Use arduino to measure and record engine RPM

I'm trying to use an Arduino Uno to measure engine RPM using the coil. I'm not exactly sure how it's done, but I know it uses the electrical pulses to determine the RPM.

I came across this thread: http://arduino.cc/forum/index.php?topic=10219.0

It helped a little bit but not completely. I don't have any way of getting a digital signal, so I'll be stuck with an analog signal. I will have to wire in a couple of resistors to bring the voltage down to 5V.

It says that you should use the negative side of the coil but I thought it would have to be the positive. Does anyone know why?

More importantly, I don't know how I would code it to interpret the pulses and translate it into RPMs, then record it for later graphing.

Any help is appreciated. Thank you.

lnz423: It says that you should use the negative side of the coil but I thought it would have to be the positive. Does anyone know why?

If you are talking about the primary side of the ignition coil, then the traditional wiring is that the positive side of the coil goes to +14V via the ignition key switch, and the negative side is connected to ground via the contact breaker (in old cars) or transistor. So the positive terminal of the coil is at a constant +14V. It is the negative terminal that carries a pulsed signal, ranging from 0V when the contacts are closed or the transistor is turned on, then producing a high voltage positive pulse, eventually settling at +14V until the contacts close again.

The usual way of measuring RPM is to condition the input signal using a transistor and a few resistors, and feed the resulting into one of the Arduino's interrupt pins. In the interrupt service routine, you read the time using micros(), calculate the time since the last interrupt, and store the time ready for the next interrupt. From the time between interrupts, you calculate the RPM.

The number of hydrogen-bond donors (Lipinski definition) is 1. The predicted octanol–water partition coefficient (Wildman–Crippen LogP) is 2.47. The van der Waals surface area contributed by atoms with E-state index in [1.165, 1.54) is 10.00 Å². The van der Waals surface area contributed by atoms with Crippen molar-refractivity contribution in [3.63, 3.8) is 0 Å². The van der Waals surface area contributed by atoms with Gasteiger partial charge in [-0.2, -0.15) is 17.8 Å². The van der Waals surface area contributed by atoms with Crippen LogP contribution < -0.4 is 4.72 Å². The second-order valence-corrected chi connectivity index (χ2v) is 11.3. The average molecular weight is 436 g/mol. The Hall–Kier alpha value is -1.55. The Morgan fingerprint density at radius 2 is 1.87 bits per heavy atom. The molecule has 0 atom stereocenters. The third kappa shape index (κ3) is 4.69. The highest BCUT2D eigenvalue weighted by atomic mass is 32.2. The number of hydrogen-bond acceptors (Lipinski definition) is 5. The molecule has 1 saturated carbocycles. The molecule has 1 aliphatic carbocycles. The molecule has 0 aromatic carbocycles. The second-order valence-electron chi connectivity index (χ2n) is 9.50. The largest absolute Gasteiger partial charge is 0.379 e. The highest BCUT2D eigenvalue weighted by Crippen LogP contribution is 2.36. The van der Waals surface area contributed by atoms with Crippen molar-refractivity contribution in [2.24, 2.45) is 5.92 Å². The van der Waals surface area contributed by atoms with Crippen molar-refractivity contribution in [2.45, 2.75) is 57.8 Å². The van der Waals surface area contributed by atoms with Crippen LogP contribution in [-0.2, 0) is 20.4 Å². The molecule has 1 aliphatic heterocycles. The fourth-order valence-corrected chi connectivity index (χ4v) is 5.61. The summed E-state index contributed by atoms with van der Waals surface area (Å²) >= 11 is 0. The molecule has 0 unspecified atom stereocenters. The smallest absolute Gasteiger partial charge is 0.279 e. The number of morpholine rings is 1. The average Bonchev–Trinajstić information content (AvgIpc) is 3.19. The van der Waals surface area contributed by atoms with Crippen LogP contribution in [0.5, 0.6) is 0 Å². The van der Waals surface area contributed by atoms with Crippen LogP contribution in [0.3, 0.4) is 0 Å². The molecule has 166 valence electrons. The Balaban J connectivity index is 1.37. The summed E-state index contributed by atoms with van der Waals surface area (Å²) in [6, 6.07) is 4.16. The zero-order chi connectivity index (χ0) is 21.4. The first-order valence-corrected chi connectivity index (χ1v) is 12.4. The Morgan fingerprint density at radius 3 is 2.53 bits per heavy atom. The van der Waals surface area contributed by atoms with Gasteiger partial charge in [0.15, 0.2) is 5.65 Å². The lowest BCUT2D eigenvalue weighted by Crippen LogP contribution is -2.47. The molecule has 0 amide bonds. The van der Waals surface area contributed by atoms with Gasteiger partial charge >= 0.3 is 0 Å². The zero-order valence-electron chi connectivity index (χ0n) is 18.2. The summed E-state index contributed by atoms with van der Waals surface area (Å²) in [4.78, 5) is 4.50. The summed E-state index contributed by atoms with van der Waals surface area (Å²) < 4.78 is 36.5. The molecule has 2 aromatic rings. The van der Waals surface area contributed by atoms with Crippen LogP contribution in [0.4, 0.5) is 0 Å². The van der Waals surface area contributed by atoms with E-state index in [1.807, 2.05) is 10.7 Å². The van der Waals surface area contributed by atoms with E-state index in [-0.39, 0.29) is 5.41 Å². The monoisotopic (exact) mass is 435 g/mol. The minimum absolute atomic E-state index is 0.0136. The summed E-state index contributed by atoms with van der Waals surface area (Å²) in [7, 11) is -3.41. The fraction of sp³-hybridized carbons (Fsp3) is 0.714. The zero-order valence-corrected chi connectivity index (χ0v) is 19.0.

You have only 1K bytes of EEPROM in the atmega328p used on the Uno, so if you want to store much RPM data, then you will need to write it to an SD card or similar.

Excellent! Thank you so much for the reply.

It's apparent that I have a lot more research to do. I'm just now getting into electronics and I'm taking a couple of electrical engineering classes at school (I'm a mechanical engineering major).

So I would need some resistors and a transistor along with the Arduino?

Also, could I have the Arduino send the data back to my computer directly instead of storing to an SD card? (I was planning to buy an Arduino Uno)

(Oh, and it is an old car, 1966 Mustang but it has a Pertronix electronic distributor and coil, which I'm assuming has the transistor system)

Ok well I've tried to work on this and I've used this example: http://playground.arduino.cc/Main/ReadingRPM to get all my code.

I pretty much followed it exactly except for changing some of the variables and obviously different rpm calculations to suit my application.

The problem I'm facing now is that it is showing extremely large values for rpm, even when it's not connected to anything.

I have the if loop just like the example and the Serial.println is inside the if loop and it should only go into that if loop if the rpmcount is larger than the value that I set, but it still prints numbers.

I have an Arduino Uno as stated before, and I was using this as my interrupt function "attachInterrupt(0, rpmtrigger, LOW);"

but I think that might not be the correct way to put it going by this: http://arduino.cc/en/Reference/AttachInterrupt

It says it should be like this "attachInterrupt(interrupt, function, mode);" but I don't know what the "interrupt" means What do I put there?

Any help would be greatly appreciated. I can post all my code if needed.

but I don't know what the "interrupt" means

0 or 1 on the Uno, which correspond to pins 2 and 3 respectively.

Post your code & circuit. From the symptoms though, it sound like the input is floating. A pullup or pulldown resistor would help if that's the case - don't forget that the Arduino has interal pullups you can use.

lnz423: I have an Arduino Uno as stated before, and I was using this as my interrupt function "attachInterrupt(0, rpmtrigger, LOW);"

You'll need to use interrupt mode RISING or FALLING (it doesn't matter which), not LOW.

wildbill:

but I don't know what the "interrupt" means

0 or 1 on the Uno, which correspond to pins 2 and 3 respectively.

Post your code & circuit. From the symptoms though, it sound like the input is floating. A pullup or pulldown resistor would help if that's the case - don't forget that the Arduino has interal pullups you can use.